Sunday, January 20, 2013

Video of the week: The Art of Noise - Close to the Edit

It's rare that you'll find a video which acts as a perfect expression of a band's aesthetic, but it's unsurprising that The Art of Noise - a band that had pop theorist Paul Morley as a member and chief ideologue - is one of them.

In a post-industrial wasteland, a deserted railway station, classical instruments are destroyed by demolition tools, wielded by a trio of sinister figures and overseen by a small child. All in time to crushing mid-80's synth beats. It's the filmic equivalent of musique concrete gone pop, which was what early AON were all about.

Props to director and proper serious film-maker Zbigniew Rybczy.

Although apparently, as the following quote from Morley shows, the band didn't like it, which shows what I know.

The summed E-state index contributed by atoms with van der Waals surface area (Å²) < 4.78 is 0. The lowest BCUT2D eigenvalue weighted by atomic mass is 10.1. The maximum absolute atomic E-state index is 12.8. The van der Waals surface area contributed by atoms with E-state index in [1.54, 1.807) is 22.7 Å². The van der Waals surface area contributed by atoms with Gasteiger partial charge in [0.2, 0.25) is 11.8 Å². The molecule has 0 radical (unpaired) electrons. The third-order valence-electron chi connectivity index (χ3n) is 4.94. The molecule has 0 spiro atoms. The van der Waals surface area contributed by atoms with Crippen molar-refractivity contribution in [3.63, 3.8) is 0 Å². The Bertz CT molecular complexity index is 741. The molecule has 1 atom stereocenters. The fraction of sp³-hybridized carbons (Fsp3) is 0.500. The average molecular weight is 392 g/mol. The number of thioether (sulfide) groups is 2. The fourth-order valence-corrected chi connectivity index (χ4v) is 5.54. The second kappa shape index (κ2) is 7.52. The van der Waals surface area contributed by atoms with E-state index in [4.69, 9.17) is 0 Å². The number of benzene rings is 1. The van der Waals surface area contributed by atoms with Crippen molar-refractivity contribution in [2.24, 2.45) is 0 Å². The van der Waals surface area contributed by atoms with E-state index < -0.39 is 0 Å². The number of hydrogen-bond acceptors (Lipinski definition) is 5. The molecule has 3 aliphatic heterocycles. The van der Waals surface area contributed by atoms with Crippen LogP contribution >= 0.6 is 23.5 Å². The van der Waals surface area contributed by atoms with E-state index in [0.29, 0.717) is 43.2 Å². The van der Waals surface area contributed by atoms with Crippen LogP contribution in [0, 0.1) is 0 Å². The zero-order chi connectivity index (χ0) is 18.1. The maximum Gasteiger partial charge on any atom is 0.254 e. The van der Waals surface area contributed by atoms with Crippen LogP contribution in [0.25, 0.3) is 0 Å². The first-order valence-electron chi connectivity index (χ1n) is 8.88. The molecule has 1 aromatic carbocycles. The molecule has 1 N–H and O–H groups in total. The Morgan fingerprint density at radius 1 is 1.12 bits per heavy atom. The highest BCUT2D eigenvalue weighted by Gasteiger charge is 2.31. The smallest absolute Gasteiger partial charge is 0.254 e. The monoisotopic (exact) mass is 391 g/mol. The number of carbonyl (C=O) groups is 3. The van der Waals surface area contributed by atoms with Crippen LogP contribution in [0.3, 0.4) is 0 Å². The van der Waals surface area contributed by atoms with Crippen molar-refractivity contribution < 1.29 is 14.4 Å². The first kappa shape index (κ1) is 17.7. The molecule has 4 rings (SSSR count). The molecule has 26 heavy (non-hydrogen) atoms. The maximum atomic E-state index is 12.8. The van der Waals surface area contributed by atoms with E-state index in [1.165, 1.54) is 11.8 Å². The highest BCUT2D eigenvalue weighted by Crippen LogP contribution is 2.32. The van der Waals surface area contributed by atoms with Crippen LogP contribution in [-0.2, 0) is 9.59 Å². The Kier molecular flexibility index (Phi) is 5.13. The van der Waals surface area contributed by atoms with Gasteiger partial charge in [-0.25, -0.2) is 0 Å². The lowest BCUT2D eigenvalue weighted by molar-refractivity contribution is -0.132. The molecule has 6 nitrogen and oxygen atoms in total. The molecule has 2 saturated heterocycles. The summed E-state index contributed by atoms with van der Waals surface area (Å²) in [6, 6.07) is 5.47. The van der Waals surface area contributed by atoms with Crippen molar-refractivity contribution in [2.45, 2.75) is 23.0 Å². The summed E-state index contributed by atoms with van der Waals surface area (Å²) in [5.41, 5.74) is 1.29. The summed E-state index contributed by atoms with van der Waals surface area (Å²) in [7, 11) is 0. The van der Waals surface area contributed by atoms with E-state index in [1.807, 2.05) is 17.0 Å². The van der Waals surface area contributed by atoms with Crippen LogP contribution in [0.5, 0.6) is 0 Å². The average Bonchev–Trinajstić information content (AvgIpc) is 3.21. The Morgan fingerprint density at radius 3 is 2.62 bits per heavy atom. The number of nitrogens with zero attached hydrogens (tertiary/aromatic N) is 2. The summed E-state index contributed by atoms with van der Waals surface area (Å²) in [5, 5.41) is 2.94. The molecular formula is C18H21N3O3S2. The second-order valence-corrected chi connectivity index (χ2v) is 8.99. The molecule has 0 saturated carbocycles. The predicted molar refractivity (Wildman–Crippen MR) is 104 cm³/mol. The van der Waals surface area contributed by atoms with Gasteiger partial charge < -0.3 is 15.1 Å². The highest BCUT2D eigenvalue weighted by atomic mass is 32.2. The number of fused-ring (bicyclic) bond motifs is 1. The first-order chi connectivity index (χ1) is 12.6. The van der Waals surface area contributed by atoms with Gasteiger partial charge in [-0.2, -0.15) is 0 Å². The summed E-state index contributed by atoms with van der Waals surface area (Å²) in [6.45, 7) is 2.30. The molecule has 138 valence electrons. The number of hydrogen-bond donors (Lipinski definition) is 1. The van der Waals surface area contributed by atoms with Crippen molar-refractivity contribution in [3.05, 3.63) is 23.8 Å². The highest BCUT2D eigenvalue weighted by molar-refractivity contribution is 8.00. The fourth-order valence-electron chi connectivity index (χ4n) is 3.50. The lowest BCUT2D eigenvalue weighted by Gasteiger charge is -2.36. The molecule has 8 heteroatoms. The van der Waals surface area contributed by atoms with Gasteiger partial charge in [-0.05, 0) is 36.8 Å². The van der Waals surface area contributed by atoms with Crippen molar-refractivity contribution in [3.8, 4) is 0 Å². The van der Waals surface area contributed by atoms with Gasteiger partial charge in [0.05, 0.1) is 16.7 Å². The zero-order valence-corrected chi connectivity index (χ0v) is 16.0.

"Sometimes you had video art directors get excited about how they were going to present Art of Noise, and in that particular case, he interpreted it as a strange young girl with Huey Lewis & The News. Half of it was fun and half of it was slightly sad."

And for a bonus Art of Noise video, here's Paranoimia, featuring the unique vocal stylings of Max Headroom - the world's first computer generated TV personality. :-)


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